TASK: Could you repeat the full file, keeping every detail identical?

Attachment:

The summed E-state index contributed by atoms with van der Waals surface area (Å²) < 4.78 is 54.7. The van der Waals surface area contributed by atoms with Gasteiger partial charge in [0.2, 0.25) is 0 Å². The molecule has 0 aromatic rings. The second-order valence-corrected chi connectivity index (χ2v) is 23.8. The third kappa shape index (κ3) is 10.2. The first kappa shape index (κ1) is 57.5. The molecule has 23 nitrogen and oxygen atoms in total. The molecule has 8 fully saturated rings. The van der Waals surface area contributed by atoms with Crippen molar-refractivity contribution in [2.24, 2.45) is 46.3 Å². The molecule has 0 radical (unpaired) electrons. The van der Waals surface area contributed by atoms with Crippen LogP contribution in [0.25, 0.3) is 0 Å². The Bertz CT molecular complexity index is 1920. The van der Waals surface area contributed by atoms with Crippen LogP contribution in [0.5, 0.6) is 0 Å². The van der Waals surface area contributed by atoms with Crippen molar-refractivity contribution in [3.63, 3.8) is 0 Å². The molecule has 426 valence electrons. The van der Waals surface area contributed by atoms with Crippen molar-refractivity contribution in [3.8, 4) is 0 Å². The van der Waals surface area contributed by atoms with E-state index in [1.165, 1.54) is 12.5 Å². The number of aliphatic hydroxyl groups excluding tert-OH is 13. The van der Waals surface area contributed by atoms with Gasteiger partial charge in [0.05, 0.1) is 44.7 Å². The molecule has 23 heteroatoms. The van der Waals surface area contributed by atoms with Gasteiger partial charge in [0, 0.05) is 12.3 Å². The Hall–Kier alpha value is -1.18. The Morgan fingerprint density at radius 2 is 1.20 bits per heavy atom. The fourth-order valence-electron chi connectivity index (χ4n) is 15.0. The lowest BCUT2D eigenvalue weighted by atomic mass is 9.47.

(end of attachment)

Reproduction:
The summed E-state index contributed by atoms with van der Waals surface area (Å²) < 4.78 is 54.7. The van der Waals surface area contributed by atoms with Gasteiger partial charge in [0.2, 0.25) is 0 Å². The molecule has 0 aromatic rings. The second-order valence-corrected chi connectivity index (χ2v) is 23.8. The third kappa shape index (κ3) is 10.2. The first kappa shape index (κ1) is 57.5. The molecule has 23 nitrogen and oxygen atoms in total. The molecule has 8 fully saturated rings. The van der Waals surface area contributed by atoms with Crippen molar-refractivity contribution in [2.24, 2.45) is 46.3 Å². The molecule has 0 radical (unpaired) electrons. The van der Waals surface area contributed by atoms with Crippen LogP contribution in [0.25, 0.3) is 0 Å². The Bertz CT molecular complexity index is 1920. The van der Waals surface area contributed by atoms with Crippen LogP contribution in [0.5, 0.6) is 0 Å². The van der Waals surface area contributed by atoms with Crippen molar-refractivity contribution in [3.63, 3.8) is 0 Å². The molecule has 426 valence electrons. The van der Waals surface area contributed by atoms with Crippen molar-refractivity contribution in [3.8, 4) is 0 Å². The van der Waals surface area contributed by atoms with E-state index in [1.165, 1.54) is 12.5 Å². The number of aliphatic hydroxyl groups excluding tert-OH is 13. The van der Waals surface area contributed by atoms with Gasteiger partial charge in [0.05, 0.1) is 44.7 Å². The molecule has 23 heteroatoms. The van der Waals surface area contributed by atoms with Gasteiger partial charge in [0, 0.05) is 12.3 Å². The Hall–Kier alpha value is -1.18. The Morgan fingerprint density at radius 2 is 1.20 bits per heavy atom. The fourth-order valence-electron chi connectivity index (χ4n) is 15.0. The lowest BCUT2D eigenvalue weighted by atomic mass is 9.47.